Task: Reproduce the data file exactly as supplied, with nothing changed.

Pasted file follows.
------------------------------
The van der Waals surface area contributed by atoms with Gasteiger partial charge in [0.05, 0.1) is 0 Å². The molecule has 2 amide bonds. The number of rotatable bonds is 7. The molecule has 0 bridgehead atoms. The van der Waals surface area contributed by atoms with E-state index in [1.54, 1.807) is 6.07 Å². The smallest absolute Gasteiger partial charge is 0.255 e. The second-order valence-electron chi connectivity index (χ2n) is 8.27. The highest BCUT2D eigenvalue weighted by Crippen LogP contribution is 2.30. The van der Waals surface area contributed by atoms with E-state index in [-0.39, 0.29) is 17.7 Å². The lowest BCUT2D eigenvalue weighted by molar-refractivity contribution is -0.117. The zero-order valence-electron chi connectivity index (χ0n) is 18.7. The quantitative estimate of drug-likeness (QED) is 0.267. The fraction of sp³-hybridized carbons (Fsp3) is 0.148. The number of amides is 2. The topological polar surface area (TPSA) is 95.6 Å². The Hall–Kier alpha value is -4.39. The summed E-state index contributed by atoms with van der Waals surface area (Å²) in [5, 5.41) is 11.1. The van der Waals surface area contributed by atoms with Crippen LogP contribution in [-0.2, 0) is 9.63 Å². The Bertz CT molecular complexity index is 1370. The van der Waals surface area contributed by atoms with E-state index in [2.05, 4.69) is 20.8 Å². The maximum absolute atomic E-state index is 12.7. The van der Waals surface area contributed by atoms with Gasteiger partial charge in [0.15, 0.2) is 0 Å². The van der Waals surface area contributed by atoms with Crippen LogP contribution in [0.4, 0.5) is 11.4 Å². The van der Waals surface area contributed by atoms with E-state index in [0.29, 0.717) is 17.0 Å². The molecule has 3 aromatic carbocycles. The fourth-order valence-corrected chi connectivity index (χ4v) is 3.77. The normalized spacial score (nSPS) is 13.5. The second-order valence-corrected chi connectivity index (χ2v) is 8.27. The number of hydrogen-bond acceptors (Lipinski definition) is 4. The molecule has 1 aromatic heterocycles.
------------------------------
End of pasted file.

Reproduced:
The van der Waals surface area contributed by atoms with Gasteiger partial charge in [0.05, 0.1) is 0 Å². The molecule has 2 amide bonds. The number of rotatable bonds is 7. The molecule has 0 bridgehead atoms. The van der Waals surface area contributed by atoms with E-state index in [1.54, 1.807) is 6.07 Å². The smallest absolute Gasteiger partial charge is 0.255 e. The second-order valence-electron chi connectivity index (χ2n) is 8.27. The highest BCUT2D eigenvalue weighted by Crippen LogP contribution is 2.30. The van der Waals surface area contributed by atoms with E-state index in [-0.39, 0.29) is 17.7 Å². The lowest BCUT2D eigenvalue weighted by molar-refractivity contribution is -0.117. The zero-order valence-electron chi connectivity index (χ0n) is 18.7. The quantitative estimate of drug-likeness (QED) is 0.267. The fraction of sp³-hybridized carbons (Fsp3) is 0.148. The number of amides is 2. The topological polar surface area (TPSA) is 95.6 Å². The Hall–Kier alpha value is -4.39. The summed E-state index contributed by atoms with van der Waals surface area (Å²) in [5, 5.41) is 11.1. The van der Waals surface area contributed by atoms with Crippen LogP contribution in [-0.2, 0) is 9.63 Å². The Bertz CT molecular complexity index is 1370. The van der Waals surface area contributed by atoms with E-state index in [2.05, 4.69) is 20.8 Å². The maximum absolute atomic E-state index is 12.7. The van der Waals surface area contributed by atoms with Gasteiger partial charge in [0.15, 0.2) is 0 Å². The van der Waals surface area contributed by atoms with Crippen LogP contribution in [0.4, 0.5) is 11.4 Å². The van der Waals surface area contributed by atoms with E-state index in [0.29, 0.717) is 17.0 Å². The molecule has 3 aromatic carbocycles. The fourth-order valence-corrected chi connectivity index (χ4v) is 3.77. The normalized spacial score (nSPS) is 13.5. The second-order valence-corrected chi connectivity index (χ2v) is 8.27. The number of hydrogen-bond acceptors (Lipinski definition) is 4. The molecule has 1 aromatic heterocycles.